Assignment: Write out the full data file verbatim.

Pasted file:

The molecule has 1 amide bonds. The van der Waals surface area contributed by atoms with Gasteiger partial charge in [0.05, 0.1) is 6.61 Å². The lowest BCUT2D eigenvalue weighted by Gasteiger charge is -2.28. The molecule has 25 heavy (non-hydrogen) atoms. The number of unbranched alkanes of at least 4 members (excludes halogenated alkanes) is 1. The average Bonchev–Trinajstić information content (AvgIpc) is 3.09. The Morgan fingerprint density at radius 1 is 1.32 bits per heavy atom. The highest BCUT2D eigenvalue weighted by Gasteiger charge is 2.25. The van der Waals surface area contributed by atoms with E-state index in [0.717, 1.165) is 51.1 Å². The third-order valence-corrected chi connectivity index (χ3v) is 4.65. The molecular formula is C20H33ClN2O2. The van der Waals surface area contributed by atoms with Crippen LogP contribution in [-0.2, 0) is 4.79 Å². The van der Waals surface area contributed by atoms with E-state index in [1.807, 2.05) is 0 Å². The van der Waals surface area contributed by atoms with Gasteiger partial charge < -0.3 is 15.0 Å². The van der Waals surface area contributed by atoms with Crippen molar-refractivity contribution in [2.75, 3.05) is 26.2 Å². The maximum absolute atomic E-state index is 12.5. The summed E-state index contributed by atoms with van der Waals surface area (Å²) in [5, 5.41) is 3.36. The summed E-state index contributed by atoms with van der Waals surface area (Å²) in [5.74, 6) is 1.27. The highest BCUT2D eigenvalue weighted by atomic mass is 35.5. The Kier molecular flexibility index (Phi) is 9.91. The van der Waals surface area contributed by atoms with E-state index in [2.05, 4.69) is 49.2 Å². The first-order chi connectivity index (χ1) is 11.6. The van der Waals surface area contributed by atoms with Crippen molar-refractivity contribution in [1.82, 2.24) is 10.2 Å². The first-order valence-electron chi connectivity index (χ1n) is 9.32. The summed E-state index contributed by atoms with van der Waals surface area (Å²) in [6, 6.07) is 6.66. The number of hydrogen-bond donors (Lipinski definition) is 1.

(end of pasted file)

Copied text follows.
The molecule has 1 amide bonds. The van der Waals surface area contributed by atoms with Gasteiger partial charge in [0.05, 0.1) is 6.61 Å². The lowest BCUT2D eigenvalue weighted by Gasteiger charge is -2.28. The molecule has 25 heavy (non-hydrogen) atoms. The number of unbranched alkanes of at least 4 members (excludes halogenated alkanes) is 1. The average Bonchev–Trinajstić information content (AvgIpc) is 3.09. The Morgan fingerprint density at radius 1 is 1.32 bits per heavy atom. The highest BCUT2D eigenvalue weighted by Gasteiger charge is 2.25. The van der Waals surface area contributed by atoms with E-state index in [0.717, 1.165) is 51.1 Å². The third-order valence-corrected chi connectivity index (χ3v) is 4.65. The molecular formula is C20H33ClN2O2. The van der Waals surface area contributed by atoms with Crippen LogP contribution in [-0.2, 0) is 4.79 Å². The van der Waals surface area contributed by atoms with E-state index in [1.807, 2.05) is 0 Å². The van der Waals surface area contributed by atoms with Gasteiger partial charge < -0.3 is 15.0 Å². The van der Waals surface area contributed by atoms with Crippen molar-refractivity contribution in [2.75, 3.05) is 26.2 Å². The maximum absolute atomic E-state index is 12.5. The summed E-state index contributed by atoms with van der Waals surface area (Å²) in [5, 5.41) is 3.36. The summed E-state index contributed by atoms with van der Waals surface area (Å²) in [5.74, 6) is 1.27. The highest BCUT2D eigenvalue weighted by atomic mass is 35.5. The Kier molecular flexibility index (Phi) is 9.91. The van der Waals surface area contributed by atoms with E-state index in [2.05, 4.69) is 49.2 Å². The first-order chi connectivity index (χ1) is 11.6. The van der Waals surface area contributed by atoms with Crippen molar-refractivity contribution in [1.82, 2.24) is 10.2 Å². The first-order valence-electron chi connectivity index (χ1n) is 9.32. The summed E-state index contributed by atoms with van der Waals surface area (Å²) in [6, 6.07) is 6.66. The number of hydrogen-bond donors (Lipinski definition) is 1.